Teachers excited about new human rights resource at their fingertips
As an English, History and Global Issues teacher at River East Collegiate in Winnipeg, Anita Maharaj Kumar has been incorporating human rights teaching into her lessons for years. However, she knows there is more that she and her colleagues can do to address human rights issues – a topic that all teachers across Canada are required to include in their teaching. However, research shows that only one in four teachers has received any formal training in human rights education, and that there is a gap in resources, especially in human rights education designed for elementary students and in French.
Thanks to a collaboration between the Canadian Teachers’ Federation (CTF) and the new Canadian Museum for Human Rights (CMHR) in Winnipeg, a new resource has been launched that can help teachers with some of the biggest barriers they say they face with teaching human rights: resources on human rights are available, but difficult to find because they are not centrally accessible anywhere or organized in a way that is easy to search.
The Canadian Human Rights Toolkit is a new central online hub for education resources, free to all K-12 teachers across the country. Teachers can search the toolkit for more than 200 teacher-reviewed resources and tools focusing on human rights, including lesson plans, teacher’s guides, manuals, handbooks, study guides, and more, and filter the results by province, language, grade level, and subject area. The toolkit will be an evolving database of Canadian and international resources, and will grow with the help of user-contributed content to provide teachers with unparalleled access to new ideas and innovative practices being used by teachers all across the country.
Kumar, who is also a member of the CMHR’s teacher advisory committee, says she knows the resource will be invaluable for her and her colleagues across the province and the country.
“You can’t teach human rights in a vacuum – it has to be dialogue-based and action-oriented. If we end up discussing an issue during class that I may not be prepared for, if I say ‘Let me get back to you on this’ we would lose the momentum such discussions create. Instead, I can say ‘Let me get some more information about this subject now’. The idea of something right at my fingertips is really exciting,” Maharaj Kumar says.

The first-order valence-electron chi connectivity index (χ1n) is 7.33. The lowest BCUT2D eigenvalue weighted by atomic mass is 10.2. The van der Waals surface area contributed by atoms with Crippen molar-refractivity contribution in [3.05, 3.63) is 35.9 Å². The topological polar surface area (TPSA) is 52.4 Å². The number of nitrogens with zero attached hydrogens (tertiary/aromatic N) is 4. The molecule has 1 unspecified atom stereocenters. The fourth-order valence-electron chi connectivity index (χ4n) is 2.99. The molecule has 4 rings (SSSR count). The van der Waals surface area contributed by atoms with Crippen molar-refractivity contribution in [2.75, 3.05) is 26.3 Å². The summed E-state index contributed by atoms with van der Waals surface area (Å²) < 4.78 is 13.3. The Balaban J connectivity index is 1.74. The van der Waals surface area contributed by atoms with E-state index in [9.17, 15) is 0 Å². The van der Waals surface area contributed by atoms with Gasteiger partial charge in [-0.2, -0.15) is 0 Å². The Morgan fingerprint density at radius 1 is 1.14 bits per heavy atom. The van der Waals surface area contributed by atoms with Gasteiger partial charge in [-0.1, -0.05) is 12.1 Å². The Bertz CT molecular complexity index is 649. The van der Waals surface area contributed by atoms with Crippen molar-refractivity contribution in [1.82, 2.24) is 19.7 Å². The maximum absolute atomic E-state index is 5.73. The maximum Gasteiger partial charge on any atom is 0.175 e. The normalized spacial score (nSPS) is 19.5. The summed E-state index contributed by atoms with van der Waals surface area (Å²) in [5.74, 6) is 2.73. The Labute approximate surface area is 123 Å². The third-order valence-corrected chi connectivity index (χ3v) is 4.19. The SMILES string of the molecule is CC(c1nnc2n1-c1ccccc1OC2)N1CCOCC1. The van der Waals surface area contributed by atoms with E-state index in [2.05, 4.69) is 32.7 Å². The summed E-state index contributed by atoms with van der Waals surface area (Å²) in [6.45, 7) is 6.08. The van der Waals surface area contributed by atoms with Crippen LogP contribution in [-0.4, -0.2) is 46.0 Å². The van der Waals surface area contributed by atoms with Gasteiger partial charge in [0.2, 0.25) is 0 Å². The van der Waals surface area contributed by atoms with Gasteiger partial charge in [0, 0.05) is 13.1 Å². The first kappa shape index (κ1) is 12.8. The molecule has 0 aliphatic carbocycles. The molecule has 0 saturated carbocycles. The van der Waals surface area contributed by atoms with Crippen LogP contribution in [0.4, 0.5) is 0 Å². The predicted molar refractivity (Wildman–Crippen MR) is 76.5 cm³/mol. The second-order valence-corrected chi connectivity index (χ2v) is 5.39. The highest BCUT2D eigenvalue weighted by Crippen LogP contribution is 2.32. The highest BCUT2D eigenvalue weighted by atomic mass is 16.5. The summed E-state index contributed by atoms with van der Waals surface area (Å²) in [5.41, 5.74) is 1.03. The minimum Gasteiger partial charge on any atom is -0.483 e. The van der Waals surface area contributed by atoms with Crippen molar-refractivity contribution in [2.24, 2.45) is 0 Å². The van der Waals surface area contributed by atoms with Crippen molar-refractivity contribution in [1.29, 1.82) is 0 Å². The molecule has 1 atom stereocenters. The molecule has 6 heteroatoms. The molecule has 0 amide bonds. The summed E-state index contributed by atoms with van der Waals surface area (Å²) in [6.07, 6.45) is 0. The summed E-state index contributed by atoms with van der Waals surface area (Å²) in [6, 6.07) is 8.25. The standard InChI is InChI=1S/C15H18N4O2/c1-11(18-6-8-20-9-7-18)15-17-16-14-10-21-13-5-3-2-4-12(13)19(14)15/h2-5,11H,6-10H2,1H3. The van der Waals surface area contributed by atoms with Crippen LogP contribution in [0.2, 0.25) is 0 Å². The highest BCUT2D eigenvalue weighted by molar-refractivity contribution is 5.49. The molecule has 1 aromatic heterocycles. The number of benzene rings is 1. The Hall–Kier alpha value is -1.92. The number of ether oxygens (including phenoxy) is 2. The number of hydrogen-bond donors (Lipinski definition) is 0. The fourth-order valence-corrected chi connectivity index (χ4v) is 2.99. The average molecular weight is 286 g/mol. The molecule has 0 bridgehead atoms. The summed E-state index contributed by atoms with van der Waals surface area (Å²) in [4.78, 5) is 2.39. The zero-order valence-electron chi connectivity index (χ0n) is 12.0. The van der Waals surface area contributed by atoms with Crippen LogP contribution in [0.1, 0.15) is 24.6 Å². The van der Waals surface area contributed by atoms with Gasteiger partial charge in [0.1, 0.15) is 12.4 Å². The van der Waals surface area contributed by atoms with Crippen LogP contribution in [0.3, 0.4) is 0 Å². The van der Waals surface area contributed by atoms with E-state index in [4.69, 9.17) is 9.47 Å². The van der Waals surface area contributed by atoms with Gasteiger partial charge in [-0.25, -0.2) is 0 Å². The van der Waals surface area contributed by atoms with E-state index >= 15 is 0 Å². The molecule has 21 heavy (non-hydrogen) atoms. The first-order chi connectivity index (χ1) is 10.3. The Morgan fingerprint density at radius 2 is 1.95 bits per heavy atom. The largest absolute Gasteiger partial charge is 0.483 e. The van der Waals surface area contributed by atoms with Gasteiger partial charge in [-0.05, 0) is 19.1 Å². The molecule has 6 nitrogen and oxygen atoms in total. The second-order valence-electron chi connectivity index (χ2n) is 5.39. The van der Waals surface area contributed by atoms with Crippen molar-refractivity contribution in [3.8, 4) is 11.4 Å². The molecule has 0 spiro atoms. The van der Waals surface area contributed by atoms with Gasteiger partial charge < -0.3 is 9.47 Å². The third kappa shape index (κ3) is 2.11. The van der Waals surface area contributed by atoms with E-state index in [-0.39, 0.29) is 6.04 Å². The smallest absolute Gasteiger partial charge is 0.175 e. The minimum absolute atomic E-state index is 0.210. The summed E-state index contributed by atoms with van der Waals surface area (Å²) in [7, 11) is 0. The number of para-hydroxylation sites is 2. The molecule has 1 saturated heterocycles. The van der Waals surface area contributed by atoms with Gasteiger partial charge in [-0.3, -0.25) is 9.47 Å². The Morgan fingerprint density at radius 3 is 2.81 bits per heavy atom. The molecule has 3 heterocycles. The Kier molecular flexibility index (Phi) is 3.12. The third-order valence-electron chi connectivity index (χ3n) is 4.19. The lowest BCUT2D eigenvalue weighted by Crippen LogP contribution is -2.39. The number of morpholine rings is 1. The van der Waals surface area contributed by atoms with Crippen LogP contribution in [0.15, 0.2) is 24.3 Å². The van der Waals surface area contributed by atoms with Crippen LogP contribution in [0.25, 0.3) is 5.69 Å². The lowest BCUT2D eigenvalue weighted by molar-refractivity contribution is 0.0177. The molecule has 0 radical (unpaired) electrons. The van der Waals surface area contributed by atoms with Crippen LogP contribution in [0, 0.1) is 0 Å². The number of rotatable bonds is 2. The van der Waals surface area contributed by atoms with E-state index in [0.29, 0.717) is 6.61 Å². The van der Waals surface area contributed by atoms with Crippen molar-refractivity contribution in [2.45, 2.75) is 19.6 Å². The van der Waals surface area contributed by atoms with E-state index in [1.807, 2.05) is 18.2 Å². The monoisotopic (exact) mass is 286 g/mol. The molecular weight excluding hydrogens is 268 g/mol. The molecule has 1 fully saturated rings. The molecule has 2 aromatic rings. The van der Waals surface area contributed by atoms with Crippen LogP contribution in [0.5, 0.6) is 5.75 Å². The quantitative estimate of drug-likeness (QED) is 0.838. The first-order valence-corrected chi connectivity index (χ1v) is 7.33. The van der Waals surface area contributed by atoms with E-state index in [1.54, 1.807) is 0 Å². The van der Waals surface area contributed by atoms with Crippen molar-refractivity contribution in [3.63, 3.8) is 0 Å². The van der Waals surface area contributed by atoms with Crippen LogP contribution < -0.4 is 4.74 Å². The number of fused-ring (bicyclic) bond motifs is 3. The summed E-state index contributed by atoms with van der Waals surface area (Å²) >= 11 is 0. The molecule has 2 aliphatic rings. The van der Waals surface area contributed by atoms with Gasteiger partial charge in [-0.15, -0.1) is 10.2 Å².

Before assembling the toolkit, the CTF and CMHR joined forces to survey 2,585 teachers across Canada about what, how, when, why – or why not – they incorporate human rights teachings into the classroom. The results showed a pressing need for more: not just more time, but also more resources and more trust in those resources.
Tanya Lemoine, who teaches a Grade 5/6 combined class at Winnipeg French Immersion school École Saint-Avila, builds human rights into her classes by emphasizing respect, equality and children’s rights around the world. But she says the challenge lies in the time it takes to gather those appropriate resources.
“When teachers have 30 min of prep time and they have to consult five or six different resources to prepare one lesson, you know it won’t get done in that time,” says Lemoine. “To have that go-to spot and access this toolkit and all the resources from a national level that we can use to build a lesson is just going to help make our time so much more efficient. I’m really excited about it.”
The toolkit is just one of many education resources that the Museum will be offering teachers throughout the year, both online and in person. School programs starting in January 2015 will be curriculum-based, age-appropriate, inclusive, and accessible using a diverse range of exhibits, activities, and methods for exploration.
A new national hub for education, the Museum has carefully designed material appropriate for all ages. For example, children in elementary grades will learn about inclusion and human rights with games and stories that will educate and inspire them.